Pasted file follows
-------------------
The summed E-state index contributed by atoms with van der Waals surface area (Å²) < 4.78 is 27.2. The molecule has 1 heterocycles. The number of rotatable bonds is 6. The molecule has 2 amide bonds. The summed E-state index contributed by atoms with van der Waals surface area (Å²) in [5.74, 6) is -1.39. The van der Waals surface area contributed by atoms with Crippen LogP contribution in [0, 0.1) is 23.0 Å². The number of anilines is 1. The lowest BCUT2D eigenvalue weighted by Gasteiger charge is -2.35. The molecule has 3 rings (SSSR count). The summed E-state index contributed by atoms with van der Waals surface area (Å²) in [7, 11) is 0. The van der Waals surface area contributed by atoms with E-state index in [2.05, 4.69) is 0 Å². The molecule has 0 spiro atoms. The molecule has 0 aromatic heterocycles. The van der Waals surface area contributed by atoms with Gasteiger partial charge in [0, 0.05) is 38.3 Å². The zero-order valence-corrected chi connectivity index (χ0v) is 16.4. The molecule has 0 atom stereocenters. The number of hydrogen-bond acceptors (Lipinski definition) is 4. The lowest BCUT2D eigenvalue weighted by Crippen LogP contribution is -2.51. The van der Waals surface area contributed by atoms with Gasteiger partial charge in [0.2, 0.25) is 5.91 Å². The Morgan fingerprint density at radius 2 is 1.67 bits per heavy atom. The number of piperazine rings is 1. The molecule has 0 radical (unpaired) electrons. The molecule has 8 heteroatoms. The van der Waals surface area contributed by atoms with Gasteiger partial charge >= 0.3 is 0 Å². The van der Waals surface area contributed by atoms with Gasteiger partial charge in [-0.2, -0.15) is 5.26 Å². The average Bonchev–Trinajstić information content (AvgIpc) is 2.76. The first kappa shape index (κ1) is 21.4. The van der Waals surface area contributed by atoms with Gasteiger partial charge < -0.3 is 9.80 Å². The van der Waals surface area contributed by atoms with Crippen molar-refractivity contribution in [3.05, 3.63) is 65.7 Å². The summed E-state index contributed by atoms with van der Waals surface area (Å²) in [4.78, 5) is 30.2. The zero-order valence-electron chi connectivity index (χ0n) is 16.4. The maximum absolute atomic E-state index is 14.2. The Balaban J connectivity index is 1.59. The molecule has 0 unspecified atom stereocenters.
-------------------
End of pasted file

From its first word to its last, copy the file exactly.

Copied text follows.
The summed E-state index contributed by atoms with van der Waals surface area (Å²) < 4.78 is 27.2. The molecule has 1 heterocycles. The number of rotatable bonds is 6. The molecule has 2 amide bonds. The summed E-state index contributed by atoms with van der Waals surface area (Å²) in [5.74, 6) is -1.39. The van der Waals surface area contributed by atoms with Crippen LogP contribution in [0, 0.1) is 23.0 Å². The number of anilines is 1. The lowest BCUT2D eigenvalue weighted by Gasteiger charge is -2.35. The molecule has 3 rings (SSSR count). The summed E-state index contributed by atoms with van der Waals surface area (Å²) in [7, 11) is 0. The van der Waals surface area contributed by atoms with E-state index in [2.05, 4.69) is 0 Å². The molecule has 0 spiro atoms. The molecule has 0 aromatic heterocycles. The van der Waals surface area contributed by atoms with Gasteiger partial charge in [0, 0.05) is 38.3 Å². The zero-order valence-corrected chi connectivity index (χ0v) is 16.4. The molecule has 0 atom stereocenters. The number of hydrogen-bond acceptors (Lipinski definition) is 4. The lowest BCUT2D eigenvalue weighted by Crippen LogP contribution is -2.51. The van der Waals surface area contributed by atoms with Gasteiger partial charge in [0.2, 0.25) is 5.91 Å². The Morgan fingerprint density at radius 2 is 1.67 bits per heavy atom. The number of piperazine rings is 1. The molecule has 0 radical (unpaired) electrons. The molecule has 8 heteroatoms. The van der Waals surface area contributed by atoms with Gasteiger partial charge >= 0.3 is 0 Å². The van der Waals surface area contributed by atoms with Gasteiger partial charge in [-0.2, -0.15) is 5.26 Å². The average Bonchev–Trinajstić information content (AvgIpc) is 2.76. The first kappa shape index (κ1) is 21.4. The van der Waals surface area contributed by atoms with Gasteiger partial charge < -0.3 is 9.80 Å². The van der Waals surface area contributed by atoms with Crippen molar-refractivity contribution in [3.05, 3.63) is 65.7 Å². The summed E-state index contributed by atoms with van der Waals surface area (Å²) in [4.78, 5) is 30.2. The zero-order valence-electron chi connectivity index (χ0n) is 16.4. The maximum absolute atomic E-state index is 14.2. The Balaban J connectivity index is 1.59. The molecule has 0 unspecified atom stereocenters.